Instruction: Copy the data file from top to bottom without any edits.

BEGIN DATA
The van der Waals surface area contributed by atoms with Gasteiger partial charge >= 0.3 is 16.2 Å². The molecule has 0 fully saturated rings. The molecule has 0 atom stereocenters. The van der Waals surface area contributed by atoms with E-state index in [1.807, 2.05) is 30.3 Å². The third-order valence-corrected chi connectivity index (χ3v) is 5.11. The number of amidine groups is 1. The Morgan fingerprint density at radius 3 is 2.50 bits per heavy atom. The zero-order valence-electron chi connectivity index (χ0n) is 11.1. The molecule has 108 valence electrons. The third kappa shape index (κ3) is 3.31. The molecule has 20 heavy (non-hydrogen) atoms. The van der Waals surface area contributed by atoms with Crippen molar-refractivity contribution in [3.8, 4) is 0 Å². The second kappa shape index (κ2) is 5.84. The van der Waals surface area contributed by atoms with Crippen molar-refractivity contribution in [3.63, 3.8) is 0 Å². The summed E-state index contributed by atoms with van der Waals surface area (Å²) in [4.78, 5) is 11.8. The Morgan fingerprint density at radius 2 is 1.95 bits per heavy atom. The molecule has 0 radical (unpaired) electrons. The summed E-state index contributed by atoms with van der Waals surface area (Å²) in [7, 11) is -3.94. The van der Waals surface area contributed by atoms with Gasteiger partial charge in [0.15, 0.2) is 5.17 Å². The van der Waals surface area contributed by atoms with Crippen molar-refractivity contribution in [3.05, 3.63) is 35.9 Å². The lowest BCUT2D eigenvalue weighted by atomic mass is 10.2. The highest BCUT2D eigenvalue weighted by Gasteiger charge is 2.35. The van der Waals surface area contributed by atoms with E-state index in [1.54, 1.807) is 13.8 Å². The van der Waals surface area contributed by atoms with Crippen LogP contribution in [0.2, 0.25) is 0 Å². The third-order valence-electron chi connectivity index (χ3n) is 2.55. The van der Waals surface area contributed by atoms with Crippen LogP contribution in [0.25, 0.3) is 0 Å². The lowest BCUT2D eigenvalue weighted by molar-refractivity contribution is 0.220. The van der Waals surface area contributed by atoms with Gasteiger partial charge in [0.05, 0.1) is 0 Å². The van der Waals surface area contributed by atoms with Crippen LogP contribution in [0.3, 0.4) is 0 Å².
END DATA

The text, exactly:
The van der Waals surface area contributed by atoms with Gasteiger partial charge >= 0.3 is 16.2 Å². The molecule has 0 fully saturated rings. The molecule has 0 atom stereocenters. The van der Waals surface area contributed by atoms with E-state index in [1.807, 2.05) is 30.3 Å². The third-order valence-corrected chi connectivity index (χ3v) is 5.11. The number of amidine groups is 1. The Morgan fingerprint density at radius 3 is 2.50 bits per heavy atom. The zero-order valence-electron chi connectivity index (χ0n) is 11.1. The molecule has 108 valence electrons. The third kappa shape index (κ3) is 3.31. The molecule has 20 heavy (non-hydrogen) atoms. The van der Waals surface area contributed by atoms with Crippen molar-refractivity contribution in [3.8, 4) is 0 Å². The second kappa shape index (κ2) is 5.84. The van der Waals surface area contributed by atoms with Crippen molar-refractivity contribution in [3.63, 3.8) is 0 Å². The summed E-state index contributed by atoms with van der Waals surface area (Å²) in [4.78, 5) is 11.8. The Morgan fingerprint density at radius 2 is 1.95 bits per heavy atom. The molecule has 0 radical (unpaired) electrons. The summed E-state index contributed by atoms with van der Waals surface area (Å²) in [7, 11) is -3.94. The van der Waals surface area contributed by atoms with Gasteiger partial charge in [0.15, 0.2) is 5.17 Å². The van der Waals surface area contributed by atoms with Crippen molar-refractivity contribution in [3.05, 3.63) is 35.9 Å². The lowest BCUT2D eigenvalue weighted by atomic mass is 10.2. The highest BCUT2D eigenvalue weighted by Gasteiger charge is 2.35. The van der Waals surface area contributed by atoms with E-state index in [1.54, 1.807) is 13.8 Å². The van der Waals surface area contributed by atoms with Crippen LogP contribution in [0.2, 0.25) is 0 Å². The third-order valence-electron chi connectivity index (χ3n) is 2.55. The van der Waals surface area contributed by atoms with Crippen LogP contribution in [0.25, 0.3) is 0 Å². The lowest BCUT2D eigenvalue weighted by molar-refractivity contribution is 0.220. The van der Waals surface area contributed by atoms with Gasteiger partial charge in [0.05, 0.1) is 0 Å². The van der Waals surface area contributed by atoms with Crippen LogP contribution in [0.3, 0.4) is 0 Å².